27. Guidelines • “Systematically developed statements to assist practitioner and patient decisions about appropriate health care for specific clinical circumstances” • Attempt to address all issues and values relevant to a clinical decision • Attempt to distill a large body of medical expertise into a convenient, readily usable format • Make explicit recommendations with definite intent to influence what clinicians do Field MJ. Clinical practice guidelines. 1990 Hayward et al. JAMA 1995;274:570-4 Cook et al. Ann Int Med 1997;127:210-6

  28. Guidelines • “Systematically developed statements to assist practitioner and patient decisions about appropriate health care for specific clinical circumstances” • Guidelines for policies on alternatives to allogeneic blood transfusion: • Predeposit autologous blood donation and transfusion • Boulton FE et al. Transfusion Medicine 2007;17:354-65

  29. How to do a critical appraisal?

  30. Critical appraisal methods • Most are based on Users’ Guides to the Medical Literature • Available in a textbook form (2nd ed) but also on-line at http://ugi.usersguides.org/usersguides/hg/hh_start.asp • Centre for Health Evidence Website: http://www.cche.net/usersguides/main.asp • For guidelines, different instruments • AGREE instrument: http://www.agreetrust.org/instrument.htm • GRADE instrument available at Blood Depot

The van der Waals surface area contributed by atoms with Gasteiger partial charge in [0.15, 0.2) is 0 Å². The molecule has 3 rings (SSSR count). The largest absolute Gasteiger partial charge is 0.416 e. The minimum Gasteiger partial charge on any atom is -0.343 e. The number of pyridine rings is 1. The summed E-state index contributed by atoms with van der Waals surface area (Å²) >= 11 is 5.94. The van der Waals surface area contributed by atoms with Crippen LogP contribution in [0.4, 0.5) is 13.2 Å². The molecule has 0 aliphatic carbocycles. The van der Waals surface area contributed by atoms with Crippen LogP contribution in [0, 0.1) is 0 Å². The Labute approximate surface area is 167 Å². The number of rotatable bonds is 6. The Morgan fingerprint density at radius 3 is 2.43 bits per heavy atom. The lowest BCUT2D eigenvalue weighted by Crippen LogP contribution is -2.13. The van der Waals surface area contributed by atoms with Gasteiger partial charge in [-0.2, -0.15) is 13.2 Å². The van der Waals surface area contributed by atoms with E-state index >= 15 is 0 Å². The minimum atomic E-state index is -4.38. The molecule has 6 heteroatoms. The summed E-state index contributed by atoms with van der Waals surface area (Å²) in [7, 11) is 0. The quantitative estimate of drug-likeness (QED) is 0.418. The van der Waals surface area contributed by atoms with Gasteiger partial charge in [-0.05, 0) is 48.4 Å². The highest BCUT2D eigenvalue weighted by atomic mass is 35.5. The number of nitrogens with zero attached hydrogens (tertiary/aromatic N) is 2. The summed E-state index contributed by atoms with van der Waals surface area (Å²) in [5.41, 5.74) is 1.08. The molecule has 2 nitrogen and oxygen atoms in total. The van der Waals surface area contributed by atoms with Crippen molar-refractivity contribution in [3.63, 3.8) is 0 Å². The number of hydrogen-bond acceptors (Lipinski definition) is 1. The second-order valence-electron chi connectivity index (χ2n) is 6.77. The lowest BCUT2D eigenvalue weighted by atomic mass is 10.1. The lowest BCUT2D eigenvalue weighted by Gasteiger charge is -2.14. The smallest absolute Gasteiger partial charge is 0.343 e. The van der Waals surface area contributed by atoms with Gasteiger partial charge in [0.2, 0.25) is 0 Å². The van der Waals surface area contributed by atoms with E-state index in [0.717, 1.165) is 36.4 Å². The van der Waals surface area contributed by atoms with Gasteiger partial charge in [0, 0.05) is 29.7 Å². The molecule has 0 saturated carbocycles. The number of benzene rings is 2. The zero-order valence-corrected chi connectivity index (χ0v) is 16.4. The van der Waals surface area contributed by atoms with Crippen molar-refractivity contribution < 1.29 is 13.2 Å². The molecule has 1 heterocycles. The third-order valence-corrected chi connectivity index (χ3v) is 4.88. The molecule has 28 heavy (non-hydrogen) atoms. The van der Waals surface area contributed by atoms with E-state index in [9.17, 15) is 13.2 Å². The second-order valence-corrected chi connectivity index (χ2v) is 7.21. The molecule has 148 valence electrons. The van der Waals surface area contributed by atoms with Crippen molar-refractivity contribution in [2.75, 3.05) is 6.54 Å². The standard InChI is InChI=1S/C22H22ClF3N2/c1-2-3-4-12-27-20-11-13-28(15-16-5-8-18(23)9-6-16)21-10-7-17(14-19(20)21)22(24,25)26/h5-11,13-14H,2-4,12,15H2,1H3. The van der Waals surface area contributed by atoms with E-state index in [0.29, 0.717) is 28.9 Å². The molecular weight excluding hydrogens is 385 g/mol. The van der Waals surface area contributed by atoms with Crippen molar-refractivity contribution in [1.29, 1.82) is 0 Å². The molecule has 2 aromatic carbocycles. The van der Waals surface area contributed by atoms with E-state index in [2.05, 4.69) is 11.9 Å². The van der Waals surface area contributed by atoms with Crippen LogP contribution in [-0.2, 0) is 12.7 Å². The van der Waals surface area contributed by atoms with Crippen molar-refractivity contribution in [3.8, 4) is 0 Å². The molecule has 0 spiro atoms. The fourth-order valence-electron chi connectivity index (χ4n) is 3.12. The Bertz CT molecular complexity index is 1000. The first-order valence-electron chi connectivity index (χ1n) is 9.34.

31. Steps to Critical Appraisal • Are the results valid? • Have the results been influenced in a systematic fashion so as to lead to a false conclusion? • What are the results? • How can I apply the results to patient care?

  32. RCT Intervention A Population Outcomes measured Randomization Intervention B

  33. RCT - Are the results valid? Intervention A Population Outcomes measured Randomization Intervention B Did experimental & control groups begin the study with a similar prognosis? Were patients randomized? Was randomization concealed? Were patients analyzed in the groups to which they were randomized? Were groups similar with respect to known prognostic variables?

  34. RCT - Are the results valid? Intervention A Population Outcomes measured Randomization Intervention B Did experimental & control groups retain a similar prognosis after the study started? Were patients, clinicians, outcome assessors blinded? Was follow-up complete?